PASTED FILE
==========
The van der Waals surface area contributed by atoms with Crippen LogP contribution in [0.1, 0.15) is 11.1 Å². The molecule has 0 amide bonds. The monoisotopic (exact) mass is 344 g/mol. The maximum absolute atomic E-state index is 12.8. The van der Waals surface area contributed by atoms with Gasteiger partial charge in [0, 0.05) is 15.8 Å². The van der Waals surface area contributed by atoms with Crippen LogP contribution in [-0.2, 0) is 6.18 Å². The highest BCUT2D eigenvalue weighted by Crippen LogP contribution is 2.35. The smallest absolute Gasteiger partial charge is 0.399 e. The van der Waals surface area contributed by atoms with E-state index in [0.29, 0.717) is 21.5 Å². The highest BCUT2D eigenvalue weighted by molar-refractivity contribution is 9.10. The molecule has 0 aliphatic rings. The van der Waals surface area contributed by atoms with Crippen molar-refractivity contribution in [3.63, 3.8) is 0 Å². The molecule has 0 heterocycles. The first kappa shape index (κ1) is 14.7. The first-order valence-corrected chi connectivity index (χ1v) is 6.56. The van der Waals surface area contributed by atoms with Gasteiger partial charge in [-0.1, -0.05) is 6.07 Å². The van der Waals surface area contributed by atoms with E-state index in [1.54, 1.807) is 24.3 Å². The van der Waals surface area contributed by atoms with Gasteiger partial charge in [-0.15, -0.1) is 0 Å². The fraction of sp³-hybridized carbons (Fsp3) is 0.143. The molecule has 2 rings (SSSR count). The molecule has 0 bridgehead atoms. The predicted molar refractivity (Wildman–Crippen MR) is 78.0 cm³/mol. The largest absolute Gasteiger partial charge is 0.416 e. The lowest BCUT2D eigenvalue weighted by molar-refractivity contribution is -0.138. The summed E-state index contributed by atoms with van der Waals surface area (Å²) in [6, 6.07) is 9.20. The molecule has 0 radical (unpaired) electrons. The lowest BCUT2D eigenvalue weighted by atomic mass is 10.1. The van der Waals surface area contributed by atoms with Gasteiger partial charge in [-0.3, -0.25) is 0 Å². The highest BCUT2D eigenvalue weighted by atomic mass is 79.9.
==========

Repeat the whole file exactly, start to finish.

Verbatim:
The van der Waals surface area contributed by atoms with Crippen LogP contribution in [0.1, 0.15) is 11.1 Å². The molecule has 0 amide bonds. The monoisotopic (exact) mass is 344 g/mol. The maximum absolute atomic E-state index is 12.8. The van der Waals surface area contributed by atoms with Gasteiger partial charge in [0, 0.05) is 15.8 Å². The van der Waals surface area contributed by atoms with Crippen LogP contribution in [-0.2, 0) is 6.18 Å². The highest BCUT2D eigenvalue weighted by Crippen LogP contribution is 2.35. The smallest absolute Gasteiger partial charge is 0.399 e. The van der Waals surface area contributed by atoms with E-state index in [0.29, 0.717) is 21.5 Å². The highest BCUT2D eigenvalue weighted by molar-refractivity contribution is 9.10. The molecule has 0 aliphatic rings. The van der Waals surface area contributed by atoms with Crippen molar-refractivity contribution in [3.63, 3.8) is 0 Å². The molecule has 0 heterocycles. The first kappa shape index (κ1) is 14.7. The first-order valence-corrected chi connectivity index (χ1v) is 6.56. The van der Waals surface area contributed by atoms with Gasteiger partial charge in [-0.1, -0.05) is 6.07 Å². The van der Waals surface area contributed by atoms with E-state index in [1.54, 1.807) is 24.3 Å². The van der Waals surface area contributed by atoms with Gasteiger partial charge in [-0.15, -0.1) is 0 Å². The fraction of sp³-hybridized carbons (Fsp3) is 0.143. The molecule has 2 rings (SSSR count). The molecule has 0 bridgehead atoms. The predicted molar refractivity (Wildman–Crippen MR) is 78.0 cm³/mol. The largest absolute Gasteiger partial charge is 0.416 e. The lowest BCUT2D eigenvalue weighted by molar-refractivity contribution is -0.138. The summed E-state index contributed by atoms with van der Waals surface area (Å²) in [6, 6.07) is 9.20. The molecule has 0 radical (unpaired) electrons. The lowest BCUT2D eigenvalue weighted by atomic mass is 10.1. The van der Waals surface area contributed by atoms with Gasteiger partial charge in [-0.3, -0.25) is 0 Å². The highest BCUT2D eigenvalue weighted by atomic mass is 79.9.